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Prevalence of human papillomavirus amongst cervical cancer sufferers amongst slum dwellers in India

Rughooputh, Sanjiv and Kachaliya, S. and Jetly, D. and Greenwell, Pamela (2007) Prevalence of human papillomavirus amongst cervical cancer sufferers amongst slum dwellers in India. British Journal of Biomedical Science, 64 (1). pp. 28-31. ISSN 0967-4845

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Official URL: http://www.bjbs-online.org/article.asp?id=243

Abstract

Almost half a million new cases of cervical cancer are diagnosed each year worldwide. Human papillomavirus is recognised as one of the leading causes and is associated with 90% of cases. However, other risk factors (e.g., age of first sexual contact, number of sexual partners, multiparity, diet, genetic predisposition and environment) are also associated with cervical cancer. The present retrospective study is performed on a cohort of women from the slums of a major Indian city. The patients are aged between 38 and 68 years (mean: 49.3 years) and are multiparous (mean number of children: 3.4). In this group, 61% have a history of miscarriages. Histological sections from cone biopsy are tested for the presence of high-grade human papillomavirus (HPV) using GP5+/GP6+ and MY09/MY11 primers and a set of b-globin primers. Only 33% of the cancer patients studied were positive for high-grade HPV DNA, suggesting that predisposition to cervical cancer in this cohort is not highly associated with HPV, and that other risk factors may increase the risk of cervical cancer.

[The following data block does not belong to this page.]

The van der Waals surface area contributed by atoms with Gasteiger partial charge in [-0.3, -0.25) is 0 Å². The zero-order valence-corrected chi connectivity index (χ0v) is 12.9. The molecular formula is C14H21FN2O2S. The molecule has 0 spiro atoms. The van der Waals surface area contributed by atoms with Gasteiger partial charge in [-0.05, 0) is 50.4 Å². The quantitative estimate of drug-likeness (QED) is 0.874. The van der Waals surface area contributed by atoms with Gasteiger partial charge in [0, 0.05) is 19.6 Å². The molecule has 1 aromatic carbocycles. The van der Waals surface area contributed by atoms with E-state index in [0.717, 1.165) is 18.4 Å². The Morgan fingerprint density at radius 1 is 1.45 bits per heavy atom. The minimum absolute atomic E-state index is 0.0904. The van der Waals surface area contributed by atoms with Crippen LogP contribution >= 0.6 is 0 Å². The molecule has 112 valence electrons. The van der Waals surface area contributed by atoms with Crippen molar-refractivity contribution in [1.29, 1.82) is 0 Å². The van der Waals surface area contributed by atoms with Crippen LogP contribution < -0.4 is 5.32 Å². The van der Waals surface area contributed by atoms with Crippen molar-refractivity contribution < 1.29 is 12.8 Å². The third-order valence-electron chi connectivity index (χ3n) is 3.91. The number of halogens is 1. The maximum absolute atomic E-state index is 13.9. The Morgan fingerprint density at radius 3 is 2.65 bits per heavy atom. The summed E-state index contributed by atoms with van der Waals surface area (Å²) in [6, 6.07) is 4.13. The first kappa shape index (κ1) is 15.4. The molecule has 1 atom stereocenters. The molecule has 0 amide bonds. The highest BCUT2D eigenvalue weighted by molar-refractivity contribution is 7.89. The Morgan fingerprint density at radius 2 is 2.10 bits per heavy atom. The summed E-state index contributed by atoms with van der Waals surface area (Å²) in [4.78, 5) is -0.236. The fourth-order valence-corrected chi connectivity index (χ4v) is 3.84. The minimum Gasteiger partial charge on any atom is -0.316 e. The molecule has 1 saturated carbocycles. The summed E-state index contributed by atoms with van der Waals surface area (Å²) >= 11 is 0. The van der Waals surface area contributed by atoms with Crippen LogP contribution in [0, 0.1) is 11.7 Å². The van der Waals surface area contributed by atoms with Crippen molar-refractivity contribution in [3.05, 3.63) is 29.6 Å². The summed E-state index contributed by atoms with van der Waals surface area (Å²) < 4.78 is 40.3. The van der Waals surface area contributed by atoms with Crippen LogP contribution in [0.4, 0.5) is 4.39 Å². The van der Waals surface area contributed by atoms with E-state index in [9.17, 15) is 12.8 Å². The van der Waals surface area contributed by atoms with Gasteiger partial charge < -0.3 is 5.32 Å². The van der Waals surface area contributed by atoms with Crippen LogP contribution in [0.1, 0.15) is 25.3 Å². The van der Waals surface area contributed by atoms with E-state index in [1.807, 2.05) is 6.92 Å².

Item Type:Article
Uncontrolled Keywords:Cervical intraepithelial neoplasia, Cervical neoplasms, Human papillomavirus, Parity
Research Community:University of Westminster > Life Sciences, School of
ID Code:4997
Deposited On:05 Jun 2008 12:13
Last Modified:15 Dec 2009 10:50

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